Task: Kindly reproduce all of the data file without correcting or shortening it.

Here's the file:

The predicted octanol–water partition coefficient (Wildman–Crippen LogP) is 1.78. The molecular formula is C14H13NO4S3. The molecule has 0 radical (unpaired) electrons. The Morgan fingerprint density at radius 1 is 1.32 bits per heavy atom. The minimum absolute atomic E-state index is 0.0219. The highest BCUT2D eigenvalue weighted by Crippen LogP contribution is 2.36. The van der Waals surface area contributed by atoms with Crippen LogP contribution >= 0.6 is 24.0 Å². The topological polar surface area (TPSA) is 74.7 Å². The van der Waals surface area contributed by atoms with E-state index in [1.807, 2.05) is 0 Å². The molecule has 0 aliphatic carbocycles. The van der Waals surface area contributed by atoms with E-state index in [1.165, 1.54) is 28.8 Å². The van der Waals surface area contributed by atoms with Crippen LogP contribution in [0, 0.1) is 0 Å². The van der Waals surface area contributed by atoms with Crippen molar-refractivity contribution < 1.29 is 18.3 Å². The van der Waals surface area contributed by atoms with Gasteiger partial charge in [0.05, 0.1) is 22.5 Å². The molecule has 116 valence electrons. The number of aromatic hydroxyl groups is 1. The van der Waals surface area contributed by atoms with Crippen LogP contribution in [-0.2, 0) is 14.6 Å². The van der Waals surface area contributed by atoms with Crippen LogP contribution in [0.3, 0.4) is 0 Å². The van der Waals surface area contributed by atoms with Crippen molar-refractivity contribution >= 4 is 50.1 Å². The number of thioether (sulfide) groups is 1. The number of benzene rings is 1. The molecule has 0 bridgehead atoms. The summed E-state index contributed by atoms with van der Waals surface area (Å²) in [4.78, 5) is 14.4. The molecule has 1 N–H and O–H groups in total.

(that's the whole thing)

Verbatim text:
The predicted octanol–water partition coefficient (Wildman–Crippen LogP) is 1.78. The molecular formula is C14H13NO4S3. The molecule has 0 radical (unpaired) electrons. The Morgan fingerprint density at radius 1 is 1.32 bits per heavy atom. The minimum absolute atomic E-state index is 0.0219. The highest BCUT2D eigenvalue weighted by Crippen LogP contribution is 2.36. The van der Waals surface area contributed by atoms with Crippen LogP contribution >= 0.6 is 24.0 Å². The topological polar surface area (TPSA) is 74.7 Å². The van der Waals surface area contributed by atoms with E-state index in [1.807, 2.05) is 0 Å². The molecule has 0 aliphatic carbocycles. The van der Waals surface area contributed by atoms with E-state index in [1.165, 1.54) is 28.8 Å². The van der Waals surface area contributed by atoms with Crippen LogP contribution in [0, 0.1) is 0 Å². The van der Waals surface area contributed by atoms with Crippen molar-refractivity contribution < 1.29 is 18.3 Å². The van der Waals surface area contributed by atoms with Gasteiger partial charge in [0.05, 0.1) is 22.5 Å². The molecule has 116 valence electrons. The number of aromatic hydroxyl groups is 1. The van der Waals surface area contributed by atoms with Crippen LogP contribution in [-0.2, 0) is 14.6 Å². The van der Waals surface area contributed by atoms with Crippen LogP contribution in [0.3, 0.4) is 0 Å². The van der Waals surface area contributed by atoms with Crippen molar-refractivity contribution >= 4 is 50.1 Å². The number of thioether (sulfide) groups is 1. The number of benzene rings is 1. The molecule has 0 bridgehead atoms. The summed E-state index contributed by atoms with van der Waals surface area (Å²) in [4.78, 5) is 14.4. The molecule has 1 N–H and O–H groups in total.